Lady Ann Cunningham
|Lady Ann Cunningham, Marchioness of Hamilton|
|Known for||Led a cavalry troop during the Battle of Berwick|
|Spouse(s)||James Hamilton, 2nd Marquess of Hamilton|
|Children||James Hamilton, 1st Duke of Hamilton, William Hamilton, 2nd Duke of Hamilton, Anne (married Hugh, 7th Earl of Eglinton), Margaret (married John, Earl of Crawford and Lindsay), Mary (married James Douglas, 2nd Earl of Queensberry)|
|Parents||James Cunningham, 7th Earl of Glencairn
Background and family
She married James Hamilton, 2nd Marquess of Hamilton on 30 January 1603. They had two sons, James Hamilton, 1st Duke of Hamilton (1606–1649) and William Hamilton, 2nd Duke of Hamilton (1616–1651) and three daughters, Lady Anne Hamilton (married Hugh, 7th Earl of Eglinton), Lady Margaret Hamilton (married John, Earl of Crawford and Lindsay) and Lady Mary Hamilton (d. 1633) (married James Douglas, 2nd Earl of Queensberry).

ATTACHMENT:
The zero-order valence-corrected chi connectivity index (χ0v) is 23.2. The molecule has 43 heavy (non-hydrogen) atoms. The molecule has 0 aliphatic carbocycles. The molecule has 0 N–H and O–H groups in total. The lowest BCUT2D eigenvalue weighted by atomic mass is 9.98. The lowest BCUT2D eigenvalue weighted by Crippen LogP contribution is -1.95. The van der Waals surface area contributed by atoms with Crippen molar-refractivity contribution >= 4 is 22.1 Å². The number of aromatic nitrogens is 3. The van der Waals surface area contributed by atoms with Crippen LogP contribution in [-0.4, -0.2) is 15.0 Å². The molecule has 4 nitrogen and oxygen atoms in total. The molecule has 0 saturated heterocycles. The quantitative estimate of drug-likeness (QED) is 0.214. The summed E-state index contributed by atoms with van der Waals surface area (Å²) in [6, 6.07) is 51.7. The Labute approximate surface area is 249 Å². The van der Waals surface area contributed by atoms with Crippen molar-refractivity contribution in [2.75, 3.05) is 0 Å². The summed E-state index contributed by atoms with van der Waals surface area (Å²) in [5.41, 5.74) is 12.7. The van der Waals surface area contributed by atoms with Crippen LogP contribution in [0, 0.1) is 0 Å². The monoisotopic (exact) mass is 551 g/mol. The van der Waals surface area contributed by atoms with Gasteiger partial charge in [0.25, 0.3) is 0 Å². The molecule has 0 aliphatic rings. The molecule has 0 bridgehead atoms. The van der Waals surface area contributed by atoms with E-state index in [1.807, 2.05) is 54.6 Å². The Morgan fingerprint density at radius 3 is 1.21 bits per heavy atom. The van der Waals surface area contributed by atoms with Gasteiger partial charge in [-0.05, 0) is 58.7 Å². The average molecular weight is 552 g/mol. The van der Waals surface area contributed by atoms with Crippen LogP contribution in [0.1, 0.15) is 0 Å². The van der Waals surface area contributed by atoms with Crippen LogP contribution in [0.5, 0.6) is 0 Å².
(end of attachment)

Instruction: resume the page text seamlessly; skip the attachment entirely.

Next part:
Her historical importance is as a defender of the Presbyterian Church in Scotland against Charles I attempts to convert the whole of Scotland to Anglicanism and her active leadership in the National Coventant resistance movement.
Her son, James Hamilton, 1st Duke of Hamilton, had sided with Charles I. When he attempted to land an army on the Scottish Coast in 1639, she organised the defences and came forth with pistol which she vowed to discharge upon her son if he offered to come ashore. Her son's failure to land his army is attributed[by whom?] to his fear of his mothers' anger, however there are believed[by whom?] to be valid military reasons also.
Lady Ann Cunningham did however raise a cavalry troop and led them on horseback during the Battle of Berwick on 5 June 1639. They rode under a banner showing a hand repelling a prayer book with the motto For God, the King, Religion and the Covenant.
- A Historical Dictionary of British Women, Taylor & Francis Group, Cathy Hartley, Susan Leckey; Published by Routledge, 2003 ISBN 978-1-85743-228-2
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